Not to detract from the gravity of these situations, but at a certain point the audience becomes fatigued with seeing the same footage over and over again from whatever the crisis of the week might be.
And the same holds through for the media covering these events. First, a local story gains steam and before long the national news crews come parachuting in. Without much new going on, the average national or international crew loses interest in a story fairly quickly, they reach crisis fatigue and pull up stakes and move on.
I think I’ve reached crisis fatigue with binge watching – at least binge watching some of the made for binging programs. Somewhere around episode five of the latest season of “Orange is the New Black,” I just stopped caring about the life and times of women behind bars (whatever happened to that whole fiancé plotline anyway?).
Now earlier this year I slogged my way through a weekend bender of “House of Cards,” but season three was nowhere what the first three had been. The plots didn’t twist like they once did. Francis Underwood stopped talking to the camera. And at some point you wished he’d just get it over with and push his wife under a train like he did his lover in season two.
Binge watching has become a way of life. What’s not to like? You get an entire season of 13 episodes wrapped up in a single bundle. What better way is there to spend a cold winter weekend than gorging yourself on five year’s worth of “Weeds” episodes?
The tricky part for advertisers and video producers is judging when crisis fatigue is going to set in. Many production companies are counting on binge watching as the new black. Like with most things in pop culture, the pendulum swings and then without notice turns 180 and swings back. Think about it, when was the last time you heard any mention of that guilty pleasure known as “Duck Dynasty?”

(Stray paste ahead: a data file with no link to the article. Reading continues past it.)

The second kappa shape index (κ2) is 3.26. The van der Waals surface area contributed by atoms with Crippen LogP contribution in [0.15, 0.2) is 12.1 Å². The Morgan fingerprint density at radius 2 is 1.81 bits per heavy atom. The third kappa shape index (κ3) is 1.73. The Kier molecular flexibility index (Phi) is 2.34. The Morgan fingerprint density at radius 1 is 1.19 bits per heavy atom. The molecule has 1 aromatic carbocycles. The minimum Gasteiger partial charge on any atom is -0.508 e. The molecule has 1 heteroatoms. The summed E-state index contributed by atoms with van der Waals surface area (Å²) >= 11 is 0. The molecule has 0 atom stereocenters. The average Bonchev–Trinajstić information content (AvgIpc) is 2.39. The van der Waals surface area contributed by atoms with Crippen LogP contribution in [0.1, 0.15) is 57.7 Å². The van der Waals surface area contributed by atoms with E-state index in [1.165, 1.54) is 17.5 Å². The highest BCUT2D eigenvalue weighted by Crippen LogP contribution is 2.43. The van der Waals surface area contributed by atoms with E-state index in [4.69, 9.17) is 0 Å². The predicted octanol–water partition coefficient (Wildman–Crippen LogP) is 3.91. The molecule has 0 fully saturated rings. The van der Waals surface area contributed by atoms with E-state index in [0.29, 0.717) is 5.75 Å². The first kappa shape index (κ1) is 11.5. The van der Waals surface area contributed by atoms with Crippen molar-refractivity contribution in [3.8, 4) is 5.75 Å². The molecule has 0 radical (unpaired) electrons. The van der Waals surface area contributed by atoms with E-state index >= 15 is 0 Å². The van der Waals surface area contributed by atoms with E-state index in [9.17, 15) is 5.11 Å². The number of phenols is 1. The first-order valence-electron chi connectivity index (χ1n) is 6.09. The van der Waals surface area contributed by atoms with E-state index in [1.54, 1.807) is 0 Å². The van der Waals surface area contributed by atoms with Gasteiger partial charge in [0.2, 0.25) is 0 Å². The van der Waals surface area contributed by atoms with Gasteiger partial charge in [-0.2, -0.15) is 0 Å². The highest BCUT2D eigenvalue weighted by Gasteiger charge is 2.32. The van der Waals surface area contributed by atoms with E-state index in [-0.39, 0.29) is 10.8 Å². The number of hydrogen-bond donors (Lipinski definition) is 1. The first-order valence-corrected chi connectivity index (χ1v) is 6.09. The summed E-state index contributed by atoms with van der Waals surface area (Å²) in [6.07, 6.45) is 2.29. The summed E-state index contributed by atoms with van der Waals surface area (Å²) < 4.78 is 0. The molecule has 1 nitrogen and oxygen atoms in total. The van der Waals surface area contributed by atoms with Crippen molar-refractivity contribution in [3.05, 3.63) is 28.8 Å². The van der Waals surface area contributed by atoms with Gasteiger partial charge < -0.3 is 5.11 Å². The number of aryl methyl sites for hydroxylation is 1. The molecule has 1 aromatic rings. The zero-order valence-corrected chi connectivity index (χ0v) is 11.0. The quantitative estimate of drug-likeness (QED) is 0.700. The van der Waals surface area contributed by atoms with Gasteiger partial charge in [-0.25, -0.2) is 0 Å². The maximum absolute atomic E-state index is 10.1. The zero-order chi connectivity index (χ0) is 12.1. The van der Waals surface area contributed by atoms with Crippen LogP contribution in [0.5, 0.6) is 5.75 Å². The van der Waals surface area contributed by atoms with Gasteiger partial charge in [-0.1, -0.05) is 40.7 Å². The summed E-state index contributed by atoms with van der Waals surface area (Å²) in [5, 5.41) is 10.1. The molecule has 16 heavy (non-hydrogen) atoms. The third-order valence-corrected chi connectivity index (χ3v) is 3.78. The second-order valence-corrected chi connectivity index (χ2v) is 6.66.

You have to wonder if maybe the producers of the made-for-binge-watching audience hit some sort of sophomore slump at the end of their second seasons. It’s got to be a producer’s dream to be able to think about viewers taking bite after bite of their commercially-non-interrupted product. Without having to allow for commercial breaks, the plots become more sophisticated, the characters more nuanced and an entire season now can take on a flow that was previously unobtainable.
But as often occurs with many creative endeavors, there is paralysis by analysis. Having too many options can lead to fragmentation. Having too much time to think about a project leads to overthinking and over-intellectualizing.
Hey, Americans are going to binge. It’s in our DNA – just look at our ever-widening bellies. Nothing beats sitting on the couch and indulging in our guilty pleasure programs one right after another. Sometime when the boys go off to college and snow starts to fly I’ll binge on the last few episodes of “Orange.”
The question for programmers is not just when will crisis fatigue set in for viewers and they move on to another show, of equal importance is when will crisis fatigue hit the writers, actors and producers of a series and they pull up stakes and move on as well. What do you think? Are you experiencing crisis fatigue as it relates to your binge watching, or is it still the new black? I’d love to hear.
Other resources on this topic:
Binge Baby, Binge: Entertainment Consumption in the Selfie Era [Survey]
Stop Trying to “Go Viral” – Viral Content Hinges on Community (Podcast)
Video Quality Problems? Say Bye-Bye to Millennial Binge-Viewers
A veteran of more than 30 years in the newspaper and online news business, Greg Peters is the communications coordinator for the University of Kansas School of Health Professions at the University of Kansas Medical Center. He also serves as blogger-in-residence for the national employment blogsite CareerFuel.Net. Greg earned his undergraduate degree from Fort Hays State University and a master’s degree in journalism from the University of Missouri-Columbia.